PGP Security, a division of Network Associates Inc., made a slew of announcements at the Networld+Interop conference in Atlanta Tuesday, including a new version of its CyberCop Scanner for distributed networks, an update to its Global Enterprise Management System (GEMS) software and specialized offerings for the healthcare market.
-- Distributed CyberCop Scanner 2.0 is an update to the company's CyberCop Scanner network vulnerability assessment tool. The new version adds the capability to scan geographically distributed networks, offers scheduled scans for regular maintenance, includes auto-updating of vulnerabilties and threats and includes over a database of more than 850 vulnerabilties and weaknesses, the company said. The software, which can be controlled from a single console, is integrated with McAfee ePolicy Orchestrator -- from corporate sibling McAfee -- and can check firewalls, e-business, Web and file servers, workstations, routers and other devices for problems, PGP said. The software runs on Windows NT and Windows 2000 and will be available in late September for US$23 per network device, the company said.
-- PGP also took the wraps off an update to its GEMS Software, which allows for streamlined deployment, administration and management of PGP's Gauntlet firewall, VPNs (virtual private networks) and PGP e-ppliance 300 and 1000 series security devices, the company said. The software allows for the management of up to 500 devices, the company said. GEMS aims to help network administrators more easily create firewall rules and deploy policies. The software also allows rules to be assigned to groups of devices, administrators to search for individual network devices and to distribute antivirus updates and content filtering rules to all devices, PGP said. Built with a Java interface, GEMS runs on Windows 98, Windows NT, Windows 2000 and UNIX. The software will be globally available in late September at a price of $30,000 per management server.
-- Bringing its announcements down from the enterprise-wide level to the desktop, PGP also announced its PGP Corporate Desktop 7.5 Privacy Products series of software tools. The suite, which will be available in the fourth quarter of 2001, includes the company's PGPfire firewall, PGPmail e-mail encryption software, PGPdisk hard disk encryption technology, and PGPvpn, a VPN client. The package also includes PGPicq for sending secure instant messages, PGPwipe and FreeSpace to irretrievably delete files, PGPKey Server, a certificate manager, and PGPadmin, an administration tool for the package. PGP Corporate Desktop 7.5 Privacy Products, which is integrated with McAfee ePolicy Orchestrator for enhanced management options, will run on Windows XP, Windows 2000, Windows NT, Windows 98, MacOS 9.X and MacOS X.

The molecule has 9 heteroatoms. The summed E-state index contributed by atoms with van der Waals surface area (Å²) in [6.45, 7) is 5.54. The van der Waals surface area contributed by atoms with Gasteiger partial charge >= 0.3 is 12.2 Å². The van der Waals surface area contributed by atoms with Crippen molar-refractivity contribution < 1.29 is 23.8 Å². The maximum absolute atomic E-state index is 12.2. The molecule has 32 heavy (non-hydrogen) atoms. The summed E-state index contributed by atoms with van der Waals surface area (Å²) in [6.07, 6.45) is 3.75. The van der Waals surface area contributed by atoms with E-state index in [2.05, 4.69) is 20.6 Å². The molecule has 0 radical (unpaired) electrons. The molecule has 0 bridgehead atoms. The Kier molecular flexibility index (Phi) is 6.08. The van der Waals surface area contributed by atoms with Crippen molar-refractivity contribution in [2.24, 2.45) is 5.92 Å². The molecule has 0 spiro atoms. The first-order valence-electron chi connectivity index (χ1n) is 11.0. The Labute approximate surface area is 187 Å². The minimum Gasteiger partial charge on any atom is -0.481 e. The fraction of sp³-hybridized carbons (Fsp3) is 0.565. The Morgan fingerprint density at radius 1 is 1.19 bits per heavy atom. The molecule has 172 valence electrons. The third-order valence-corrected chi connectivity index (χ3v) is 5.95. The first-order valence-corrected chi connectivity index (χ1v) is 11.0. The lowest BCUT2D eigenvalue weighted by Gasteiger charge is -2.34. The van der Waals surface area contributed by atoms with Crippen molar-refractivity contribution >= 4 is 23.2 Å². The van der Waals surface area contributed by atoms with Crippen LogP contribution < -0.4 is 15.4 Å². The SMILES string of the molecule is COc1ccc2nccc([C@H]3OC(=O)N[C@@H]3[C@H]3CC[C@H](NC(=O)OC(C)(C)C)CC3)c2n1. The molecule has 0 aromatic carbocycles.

-- PGP announced the availability of its E-Business Server for OS/390 version 7.1. The software, which runs on IBM Corp.'s OS/390 servers, enables the protection of data in storage, transit and access, the company said. Additionally, the software supports two-factor authentication using SmartCards and tokens, PGP said. Pricing information was not made immediately available.
-- Aiming at the market opportunity created by the passage of HIPAA (Health Insurance Portability and Accountability Act) legislation, which mandates a number of changes in the security of patient records for the health care industry, PGP announced PGP Healthcare Solutions. PGP Healthcare Solutions is a service designed to help health care companies comply with HIPAA. Included in the service is a two-year license for PGP Security's privacy products, as well as customized consulting. Pricing terms were not disclosed.
-- Lastly, PGP took the wraps off a new product for handhelds, PGPwireless for Windows CE. The software aims to secure handheld data both when it is stored and as it is synchronized with desktop systems. PGP already offers similar software for the PalmOS platform. PGPwireless costs $52 per year for a two-year subscription.